Users of Santa Maria’s Grogan Park will soon get to climb and play on a new playground thanks to the Santa Maria Recreation and Parks Department’s regular inspection and maintenance program.

California state law requires that local municipalities routinely inspect their play equipment for issues relating to safety and accessibility. To meet those requirements, the city has certified playground inspectors on staff.

“If they find a playground that needs repair, the Park Division staff decides how to proceed,” said Alex Posada, Recreation and Parks Department director. 

In the case of Grogan Park, located at 1155 W. Rancho Verde in Santa Maria’s northwest corner, inspectors found accessibility and age issues.

“The playground there was already several years old (and it was) difficult to find parts to make repairs, so it was determined that replacement was the way to go,” Posada said.

The cost to replace and update the playground at Grogan Park will be about $150,000, according to city officials. Funds will come out of the Recreation and Parks Department's park maintenance budget.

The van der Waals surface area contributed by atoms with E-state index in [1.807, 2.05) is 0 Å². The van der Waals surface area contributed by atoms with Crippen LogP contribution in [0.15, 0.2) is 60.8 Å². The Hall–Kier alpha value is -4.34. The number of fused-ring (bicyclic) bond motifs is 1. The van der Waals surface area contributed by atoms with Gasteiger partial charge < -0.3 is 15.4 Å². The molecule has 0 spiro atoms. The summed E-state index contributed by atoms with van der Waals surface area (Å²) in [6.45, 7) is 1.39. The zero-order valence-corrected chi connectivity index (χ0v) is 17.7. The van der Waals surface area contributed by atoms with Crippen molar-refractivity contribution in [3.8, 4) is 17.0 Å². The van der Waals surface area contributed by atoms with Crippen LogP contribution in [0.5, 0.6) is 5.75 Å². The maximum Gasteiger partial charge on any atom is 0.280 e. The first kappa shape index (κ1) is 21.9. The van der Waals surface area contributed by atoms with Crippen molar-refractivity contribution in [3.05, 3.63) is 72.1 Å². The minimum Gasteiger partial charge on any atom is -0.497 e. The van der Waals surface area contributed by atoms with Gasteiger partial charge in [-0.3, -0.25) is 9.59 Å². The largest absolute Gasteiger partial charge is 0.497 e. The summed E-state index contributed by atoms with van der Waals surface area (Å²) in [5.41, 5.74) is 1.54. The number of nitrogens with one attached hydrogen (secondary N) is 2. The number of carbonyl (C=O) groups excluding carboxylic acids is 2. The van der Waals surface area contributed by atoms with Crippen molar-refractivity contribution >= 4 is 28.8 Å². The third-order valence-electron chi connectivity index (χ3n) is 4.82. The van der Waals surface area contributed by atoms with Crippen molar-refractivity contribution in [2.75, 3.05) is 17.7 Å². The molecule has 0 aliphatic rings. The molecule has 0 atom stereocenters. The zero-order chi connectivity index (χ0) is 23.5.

Grogan Park, named for longtime Santa Maria City Manager Bob Grogan, is a 6-acre neighborhood park that includes a multipurpose room, playground and a barbecue picnic area. The park also has an open area big enough for football and/or soccer games. The recreational space has a walking path that circles the park, and restrooms are available on-site.

“We took out the old playground, and we are putting in a whole new one with surfacing,” said Jim Davis, park services manager.

Work at the park, contracted by Central Coast Playgrounds, will include new slides and different-shaped climbing structures. Completion is expected later this month.

When the work is complete, there will be, “an updated, accessible and, most important, a fun playground,” Posada said.

Before the parks’ maintenance program identified Grogan Park, Oakley Park was the latest city park to receive a new playground, finished last year. Work there also included renovating Oakley Park’s open spaces and athletic fields and included adding a parking lot.

“We try to replace or upgrade one playground a year,” Davis explained.

Next on the city’s renovation list is Russell Park at 1000 W. Church St. Work is expected to get underway there in the summer of 2018.

Once Central Coast Playgrounds finishes its work at Grogan Park, the crew will head over to Santa Maria’s northeast side to begin repairs to Armstrong Park.

Earlier this year, vandals destroyed Armstrong Park’s large play structure by setting it on fire. The city used Community Development Block Grant funds to pay for the repairs, which could cost around $100,000.

Logan B. Anderson covers city government in Santa Maria for Lee Central Coast Newspapers. Follow him on Twitter: @LoganBAnderson.